The fact that Bridesmaids is a female centric comedy has been the subject of much attention by the media in the build up to its release. This is understandable in a way as there are surprisingly few comedies released that focus on the fairer sex and their relationships. Here however is a film very much in the same comedy vein as The Hangover and Knocked Up, only this time it’s the girls who are causing the chaos. The comparison to these bromantic comedies was also fairly inevitable given the fact that the film is produced by Judd Apatow the reigning supremo of the fratpack comedy genre.
As a result of this gender shift it’s proven near on impossible for reviewers to pass judgement on the movie without placing the emphasis on it being a ‘female’ comedy. They also seem to insist on stating that it’s more shocking and more outrageous than the boys could ever be. I’m happy to try and quash both of these suggestions by saying that while Bridesmaids is really no more scandalous than something like The Hangover, it’s definitely every bit as funny. Maybe it’s thanks to social conditioning that incidents in Bridesmaids, such as the repercussions of food poisoning or even simple things like bawdy banter between friends, appear to be more shocking coming from a bunch of ladies. In reality though it’s no more shocking than anything you find in any of the other Apatow or Todd Phillips style comedies of recent years.
The film itself may be about females and their friendships, but it is certainly not a film just for women. Anyone who appreciates good comedy will find much to enjoy in Bridesmaids regardless of their gender. Star and co-screenwriter Kristen Wiig plays the unlucky heroine Annie who has recently lost both her bakery business and her boyfriend. Since this double blow she has embarked on an unfulfilling fling with a sleazy creep played by Mad Men’s Jon Hamm and taken a menial job in a jewellery store to make ends meet.
Annie’s best friend Lillian soon announces she is getting married and initially Annie is thrilled to be named maid of honour. She soon begins to sense however that Lillian’s new friend Helen is vying for the coveted position. Helen is rich, confident and well connected and the two of them immediately clash at Lillian’s engagement party. The two girls each give a brief speech pledging their love and support for Lillian, and in one of the funniest scenes of the movie they engage in a bout of one-upmanship, jostling for the mic and desperately trying to get the last word in.
From hereon, the battle lines are drawn and as Annie tries her best to give her friend the hen party and wedding she deserves, everything that can go wrong does. First off there’s the food poisoning incident which seriously impairs the girls dress fitting and provides a gross-out scene that’s up there with the very best of them. Then there is the attempt to go to Las Vegas for the hen weekend which is again accidentally scuppered by Annie as she gets the gang kicked off their flight. These scenes on the plane really allow Wiig to show off her considerable comic talent as she embarks on a drunken invasion of the first class area much to the stewards’ chagrin.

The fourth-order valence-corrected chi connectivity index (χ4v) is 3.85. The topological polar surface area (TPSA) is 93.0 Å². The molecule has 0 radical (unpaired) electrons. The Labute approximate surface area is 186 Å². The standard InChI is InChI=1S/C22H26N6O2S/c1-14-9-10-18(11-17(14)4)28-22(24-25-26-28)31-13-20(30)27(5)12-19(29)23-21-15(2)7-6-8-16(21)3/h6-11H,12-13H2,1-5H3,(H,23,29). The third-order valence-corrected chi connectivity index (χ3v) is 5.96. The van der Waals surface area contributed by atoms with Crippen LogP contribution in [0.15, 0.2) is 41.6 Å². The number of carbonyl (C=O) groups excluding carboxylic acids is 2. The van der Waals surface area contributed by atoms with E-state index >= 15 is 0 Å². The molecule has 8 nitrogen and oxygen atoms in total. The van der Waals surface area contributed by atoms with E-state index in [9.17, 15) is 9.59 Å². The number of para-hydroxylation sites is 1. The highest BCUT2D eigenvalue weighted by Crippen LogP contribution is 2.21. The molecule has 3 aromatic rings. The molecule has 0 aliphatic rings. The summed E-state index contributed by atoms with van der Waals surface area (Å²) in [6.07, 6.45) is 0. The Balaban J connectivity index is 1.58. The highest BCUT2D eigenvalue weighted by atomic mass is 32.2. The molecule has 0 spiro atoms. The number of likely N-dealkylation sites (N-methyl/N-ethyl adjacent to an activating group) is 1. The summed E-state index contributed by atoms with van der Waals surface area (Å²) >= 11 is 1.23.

The assembled bridal party are a diverse bunch of ladies each with their own unique situation, be it mother of three teenage boys or a sex-starved newlywed. The stand out from the group though is somewhat inevitably the larger than life Megan who definitely plays the Zach Galifianakis role (even I couldn’t avoid a The Hangover comparison). Her oddball antics and shameless nature prove the source of much comedy and her attempted seduction of a suspected Air Marshall on the Vegas flight is really something to behold.
There is of course a romantic subplot running through proceedings as Annie experiences an on/off flirtation with a lovable Irish cop Nathan played by the IT Crowd’s Chris O’Dowd. Far from detracting for the comedy though, the blossoming relationship between the two is never schmaltzy or cheesy and it keeps its humour throughout. Towards the end of the film there is a brilliant scene where Annie continuously drives back and forth in her battered old motor past Nathan in his police car trying to get his attention in increasingly extravagant ways. Here again Wiig really gets to flex her comedic muscles and shows that she isn’t worried about making a show of herself in order to get laughs.
As well as bringing the funny, the movie does address some semi-serious issues as well with Annie and Lillian being childhood friends who find themselves growing noticeably apart as they grow older and begin to meet new people. Luckily though, the close bond between the female leads and the strains put on their friendship is well handled and much like the romantic subplot, it never detracts from the light-hearted tone of the movie.
There may be some bits in Bridesmaids that women will relate to more then men and which will encourage a knowing feminine chuckle or two, but there is no denying that funny is funny regardless of gender. It is seemingly inevitable that this film will be billed as The Hangover for girls due to its focus on friendship, its wedding backdrop and of course its crude sense of humour. It should be emphasised though that Bridesmaids is not some kind of novelty comedy that should be noteworthy purely because of the gender of its cast. It’s funny, entertaining and heartfelt and really showcases what a tremendous talent Kristen Wiig is. One of the best comedies of the year so far!